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In X-ray astronomy, the source is considered to be in the hard or soft spectral state. So what is the meaning of the hard spectral state? What are the soft state and hard state in spectroscopy?

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Not only in X-ray astronomy (chemistry also and pretty much everything related to X-rays). If you have an X-ray spectrum, the region with photon energy > 5-10 Kev is called "hard" X-rays, less than that it is called "soft" X-rays. Wiki has a nice explanation for that (Energy Ranges): https://en.wikipedia.org/wiki/X-ray However, I find the book better: https://web.archive.org/web/20121111141255/http://ast.coe.berkeley.edu/sxreuv/

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  • $\begingroup$ When we express the spectral state in terms of a graph of photon count vs energy, then what is the difference in a soft state and a hard state? Is there any way to know that the source is in soft state or hard state just looking at it from the graph ? $\endgroup$ Feb 11 at 5:39
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Active galaxies are known to change state as seen by a change in slope of their X-ray and gamma-ray spectra. We say that a spectrum has become harder (or changed to its hard state) when the slope changes so that there are relatively more high energy photons, and it becomes softer when the ratio of low energy photons to high energy photons increases. The physics of why they change state is not yet understood.

If the high energy spectrum is in a thermally dominated state, ie a Planck-like spectrum, then it is certainly soft. If it is in a steep powerlaw dominated state with low $\alpha < 1, I_\nu = f^{-\alpha}$, then it is still usually considered soft. But if $\alpha$ is higher, then it is hard. But, it is also a relative term, so a system cycling between any two different values of $\alpha$ will be going between its hard state and its low state.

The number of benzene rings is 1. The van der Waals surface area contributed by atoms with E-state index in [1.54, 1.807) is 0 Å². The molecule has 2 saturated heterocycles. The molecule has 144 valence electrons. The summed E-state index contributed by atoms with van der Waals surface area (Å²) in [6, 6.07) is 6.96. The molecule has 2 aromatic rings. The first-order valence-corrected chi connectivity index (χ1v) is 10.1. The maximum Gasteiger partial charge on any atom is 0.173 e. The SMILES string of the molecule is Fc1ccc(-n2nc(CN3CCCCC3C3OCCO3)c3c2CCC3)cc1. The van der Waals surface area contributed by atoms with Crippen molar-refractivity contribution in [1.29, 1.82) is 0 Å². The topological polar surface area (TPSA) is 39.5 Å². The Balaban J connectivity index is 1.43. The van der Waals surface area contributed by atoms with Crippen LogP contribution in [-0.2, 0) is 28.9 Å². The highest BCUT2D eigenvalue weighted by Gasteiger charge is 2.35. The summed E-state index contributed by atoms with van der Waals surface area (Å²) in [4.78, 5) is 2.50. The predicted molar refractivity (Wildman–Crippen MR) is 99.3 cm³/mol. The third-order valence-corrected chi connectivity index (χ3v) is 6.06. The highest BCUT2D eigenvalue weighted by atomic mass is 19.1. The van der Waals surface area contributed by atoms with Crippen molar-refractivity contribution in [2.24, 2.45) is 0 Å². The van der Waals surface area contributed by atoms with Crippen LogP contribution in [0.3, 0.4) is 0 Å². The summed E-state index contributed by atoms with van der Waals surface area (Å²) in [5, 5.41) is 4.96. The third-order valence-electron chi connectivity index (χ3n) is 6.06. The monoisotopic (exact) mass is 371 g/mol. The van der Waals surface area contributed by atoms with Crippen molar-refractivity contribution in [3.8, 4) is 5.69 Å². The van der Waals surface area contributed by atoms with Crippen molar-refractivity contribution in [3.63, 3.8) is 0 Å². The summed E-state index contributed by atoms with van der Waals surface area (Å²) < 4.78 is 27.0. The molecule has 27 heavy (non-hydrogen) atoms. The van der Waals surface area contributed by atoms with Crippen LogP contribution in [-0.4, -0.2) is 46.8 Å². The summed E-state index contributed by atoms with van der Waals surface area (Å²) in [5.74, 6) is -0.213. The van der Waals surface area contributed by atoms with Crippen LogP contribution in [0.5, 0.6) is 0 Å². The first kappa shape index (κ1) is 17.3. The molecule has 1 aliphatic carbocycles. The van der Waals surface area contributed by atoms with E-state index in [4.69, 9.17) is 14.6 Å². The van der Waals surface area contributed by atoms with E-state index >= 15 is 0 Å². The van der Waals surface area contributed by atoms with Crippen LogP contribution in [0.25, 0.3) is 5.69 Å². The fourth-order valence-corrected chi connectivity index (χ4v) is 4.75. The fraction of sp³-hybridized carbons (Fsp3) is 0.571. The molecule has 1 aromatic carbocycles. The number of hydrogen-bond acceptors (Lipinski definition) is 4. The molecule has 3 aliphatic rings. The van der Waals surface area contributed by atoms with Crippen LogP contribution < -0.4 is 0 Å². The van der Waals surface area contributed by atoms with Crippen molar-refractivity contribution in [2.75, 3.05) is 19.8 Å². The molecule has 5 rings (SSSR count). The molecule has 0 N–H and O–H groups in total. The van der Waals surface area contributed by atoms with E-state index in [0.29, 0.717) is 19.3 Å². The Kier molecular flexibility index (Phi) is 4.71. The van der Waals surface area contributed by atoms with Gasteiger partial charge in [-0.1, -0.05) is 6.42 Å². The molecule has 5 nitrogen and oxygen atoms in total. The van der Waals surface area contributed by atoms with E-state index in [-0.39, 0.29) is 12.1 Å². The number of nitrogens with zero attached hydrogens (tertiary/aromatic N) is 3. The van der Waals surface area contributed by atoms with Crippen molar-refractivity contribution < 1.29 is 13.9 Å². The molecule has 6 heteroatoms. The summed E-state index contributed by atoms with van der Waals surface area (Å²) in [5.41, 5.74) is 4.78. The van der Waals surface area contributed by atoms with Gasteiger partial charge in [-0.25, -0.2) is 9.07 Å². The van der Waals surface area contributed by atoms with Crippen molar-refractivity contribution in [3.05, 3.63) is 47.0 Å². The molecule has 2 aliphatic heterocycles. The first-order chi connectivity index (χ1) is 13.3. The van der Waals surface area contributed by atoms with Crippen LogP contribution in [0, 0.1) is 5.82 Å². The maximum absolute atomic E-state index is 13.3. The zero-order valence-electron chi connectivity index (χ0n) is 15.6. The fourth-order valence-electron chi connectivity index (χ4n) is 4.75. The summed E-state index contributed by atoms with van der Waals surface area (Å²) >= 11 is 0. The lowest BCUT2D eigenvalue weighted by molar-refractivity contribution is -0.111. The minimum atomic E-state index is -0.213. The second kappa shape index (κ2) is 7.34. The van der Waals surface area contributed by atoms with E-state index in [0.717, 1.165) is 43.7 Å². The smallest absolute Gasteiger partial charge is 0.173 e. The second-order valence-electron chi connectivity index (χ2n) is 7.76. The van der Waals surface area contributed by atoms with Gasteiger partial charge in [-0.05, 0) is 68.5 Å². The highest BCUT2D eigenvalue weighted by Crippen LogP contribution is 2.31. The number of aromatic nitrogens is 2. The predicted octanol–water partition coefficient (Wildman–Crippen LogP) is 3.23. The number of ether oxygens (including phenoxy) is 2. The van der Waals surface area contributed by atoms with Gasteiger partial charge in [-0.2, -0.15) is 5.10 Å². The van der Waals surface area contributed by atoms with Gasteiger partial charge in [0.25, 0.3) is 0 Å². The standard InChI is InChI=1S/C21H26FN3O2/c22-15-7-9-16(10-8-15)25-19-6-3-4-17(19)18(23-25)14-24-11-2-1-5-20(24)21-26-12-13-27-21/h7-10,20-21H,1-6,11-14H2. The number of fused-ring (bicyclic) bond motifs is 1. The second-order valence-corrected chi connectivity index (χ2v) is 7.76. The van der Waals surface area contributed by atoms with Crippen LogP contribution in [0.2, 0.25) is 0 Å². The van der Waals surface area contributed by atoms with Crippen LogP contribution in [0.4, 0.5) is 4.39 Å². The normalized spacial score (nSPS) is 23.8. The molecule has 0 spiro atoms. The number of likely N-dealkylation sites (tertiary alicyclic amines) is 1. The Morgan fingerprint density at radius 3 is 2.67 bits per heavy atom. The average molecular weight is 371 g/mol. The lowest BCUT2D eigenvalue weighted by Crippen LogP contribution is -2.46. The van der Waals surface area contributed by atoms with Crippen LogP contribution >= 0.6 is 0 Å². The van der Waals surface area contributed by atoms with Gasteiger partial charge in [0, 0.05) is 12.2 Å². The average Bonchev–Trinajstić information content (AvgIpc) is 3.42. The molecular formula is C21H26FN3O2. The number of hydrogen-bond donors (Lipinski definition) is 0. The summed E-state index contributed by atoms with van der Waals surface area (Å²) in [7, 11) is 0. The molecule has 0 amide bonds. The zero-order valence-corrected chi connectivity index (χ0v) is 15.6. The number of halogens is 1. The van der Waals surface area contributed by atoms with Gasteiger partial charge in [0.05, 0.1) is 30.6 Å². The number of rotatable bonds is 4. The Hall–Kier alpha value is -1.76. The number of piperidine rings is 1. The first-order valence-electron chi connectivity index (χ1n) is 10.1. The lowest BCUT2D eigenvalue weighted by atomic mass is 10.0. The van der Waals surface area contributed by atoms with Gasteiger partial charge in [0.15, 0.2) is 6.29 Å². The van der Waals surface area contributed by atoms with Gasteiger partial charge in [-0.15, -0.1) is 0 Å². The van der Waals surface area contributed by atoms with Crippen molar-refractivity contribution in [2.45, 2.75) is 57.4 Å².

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  • $\begingroup$ When we express the spectral state in terms of a graph of photon count vs energy, then what is the difference in a soft state and a hard state? Is there any way to know that the source is in soft state or hard state just looking at it from the graph ? $\endgroup$ Feb 11 at 5:39
  • $\begingroup$ Yes and no. I put the answer to your question above. $\endgroup$
    – eshaya
    Feb 11 at 18:57
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Just to add an example to what has already been said by eshaya and Larz.Astro. Here is the spectrum of the Black Hole binary Cygnus X-1 in its hard and its soft state. The plot is taken from Gierlinski et al. 1999 .

enter image description here

You see that the soft state consist of mostly thermal emission below 10 keV, while the hard state is dominated by non-thermal (comtonized) emission above that. Or as the paper puts it:

The resulting Xγ spectrum consists of blackbody photons emitted by the disc (at low energies) and a component due to Compton upscattering of the disc photons by both thermal and nonthermal electrons in the corona.

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